Kizzy was raised in Peckham, South East London: an area that’s rapidly gentrifying but still has its fair share of roughness. “If you know about growing up in Peckham, you’ll know you’re not surrounded by positive people,” he says. “I used to get myself in things that shouldn’t have concerned me, like drugs, knives and getting arrested for stupid shit.”
“[When I was younger,] mans couldn’t go nowhere without problems. Things always kicked off between kids from different areas. My friend LK was from the other side of Ruskin Park. If I ever went there with friends from my area, there would be big problems… shootings, stabbings, this, that and the other. [Then people from] his area came and did the same things in mine.”
At 17, Kizzy was lucky enough to move across South London to Charlton with his family, which he credits with giving him a fresh start. “Everything changed for the better,” he says. “My best friend from back then just came out of jail and, honestly, I think I would have been in jail too if I’d stayed.”
When we meet at his house early on a Saturday morning, Kizzy is getting ready to cycle out to meet Jake and the others. The whitewashed blocks of his hilltop estate look down over the Thames and a small playground on a central patch of greenery. Inside, the 20-year-old proudly shows off the RC racing car trophies displayed in his living room.
“I’m all about anything with wheels,” he says with a smile, throwing his arms back for emphasis, before slipping into a more reflective frame of mind. “Bikestormz has changed my life in a mad way. People used to complain, but when they realised why I ride – to stay off the roads [away from petty crime] – now they support me.”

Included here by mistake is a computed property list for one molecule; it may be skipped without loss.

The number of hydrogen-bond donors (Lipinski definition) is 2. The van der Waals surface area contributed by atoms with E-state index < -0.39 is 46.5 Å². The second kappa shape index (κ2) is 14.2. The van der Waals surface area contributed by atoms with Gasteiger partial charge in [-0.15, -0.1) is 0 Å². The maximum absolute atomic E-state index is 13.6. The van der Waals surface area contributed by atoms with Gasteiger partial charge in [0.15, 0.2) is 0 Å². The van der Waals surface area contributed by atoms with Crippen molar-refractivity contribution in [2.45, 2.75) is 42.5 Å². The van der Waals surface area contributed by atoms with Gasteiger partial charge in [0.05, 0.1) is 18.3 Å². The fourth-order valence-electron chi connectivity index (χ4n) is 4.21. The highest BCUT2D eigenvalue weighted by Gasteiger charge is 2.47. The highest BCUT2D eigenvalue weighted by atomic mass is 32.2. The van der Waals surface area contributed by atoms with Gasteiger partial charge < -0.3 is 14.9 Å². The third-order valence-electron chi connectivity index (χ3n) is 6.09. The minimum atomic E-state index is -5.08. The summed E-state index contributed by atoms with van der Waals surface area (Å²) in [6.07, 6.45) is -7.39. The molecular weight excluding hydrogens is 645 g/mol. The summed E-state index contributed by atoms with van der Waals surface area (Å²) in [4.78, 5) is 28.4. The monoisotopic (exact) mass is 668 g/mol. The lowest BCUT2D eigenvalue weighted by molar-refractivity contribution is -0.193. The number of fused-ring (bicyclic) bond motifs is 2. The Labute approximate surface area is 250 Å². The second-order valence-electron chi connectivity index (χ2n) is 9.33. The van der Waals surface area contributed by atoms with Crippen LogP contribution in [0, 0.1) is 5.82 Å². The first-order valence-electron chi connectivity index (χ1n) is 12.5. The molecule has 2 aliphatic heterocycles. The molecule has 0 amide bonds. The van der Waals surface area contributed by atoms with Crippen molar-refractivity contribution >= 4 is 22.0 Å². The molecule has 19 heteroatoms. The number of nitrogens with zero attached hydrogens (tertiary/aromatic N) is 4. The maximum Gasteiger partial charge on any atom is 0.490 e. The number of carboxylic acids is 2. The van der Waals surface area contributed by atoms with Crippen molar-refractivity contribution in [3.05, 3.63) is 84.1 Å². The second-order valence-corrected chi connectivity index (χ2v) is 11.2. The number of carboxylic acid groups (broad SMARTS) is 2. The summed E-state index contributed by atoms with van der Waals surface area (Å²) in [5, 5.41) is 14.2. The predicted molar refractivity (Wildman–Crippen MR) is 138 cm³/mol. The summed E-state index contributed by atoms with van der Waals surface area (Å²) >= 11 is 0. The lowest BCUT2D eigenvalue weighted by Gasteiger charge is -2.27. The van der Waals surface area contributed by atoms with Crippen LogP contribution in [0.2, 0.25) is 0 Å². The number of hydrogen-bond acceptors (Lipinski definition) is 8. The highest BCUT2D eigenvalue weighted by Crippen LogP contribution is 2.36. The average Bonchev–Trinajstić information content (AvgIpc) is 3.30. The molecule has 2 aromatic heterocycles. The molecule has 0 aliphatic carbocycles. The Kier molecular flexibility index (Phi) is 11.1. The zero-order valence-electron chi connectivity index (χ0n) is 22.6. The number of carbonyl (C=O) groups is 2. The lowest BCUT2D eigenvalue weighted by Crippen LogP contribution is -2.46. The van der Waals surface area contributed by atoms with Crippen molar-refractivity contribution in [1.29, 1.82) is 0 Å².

Kizzy admits he’s not as skilful as many of the other riders, and isn’t hoping to make a career from it, but he’s earned a rep for his aggressive style of dicing with oncoming traffic. He’s currently recovering from keyhole surgery on his knee after smashing into the back of a lorry on a friend’s motorbike.
But that didn’t stop him scraping up his trainers the previous night, escaping from police who tried to collar him for wheelieing, leaving Kizzy fearful that there might be active warrants out for him. As we’re leaving the estate, an old lady spots him.
“I saw you doing wheelies,” she says, jokingly wagging her finger. “You carry on like that, you’re gonna bust your other fucking leg.” Kizzy leads us through South London, linking up with Jake along the way. The pair egg each other on, playing ‘chicken’ with motorists and taking the game as far as they can.
Eventually they link up with Mac and another group of riders in Peckham’s Bird in Bush Park. They’ve come together to showcase their skills at the dirt track, rip into one another and light a few spliffs before a ride-out towards central London.
As they hit the A2 motorway en masse, the horns of irate drivers can’t impinge on the feeling of cruising as a pack – one assembled from all corners of the city.
Without Bikelife, most of these guys would never have met (or if they had, may have even fought) but now they roll through London’s streets as one jumbled, autonomous community.
“No one can come in and just tell us to do this or that,” says Kizzy. “We can jump on our bikes and go anywhere. Even if I don’t know you, bring your bike and we can ride together. We ride as a family; we’re all one.”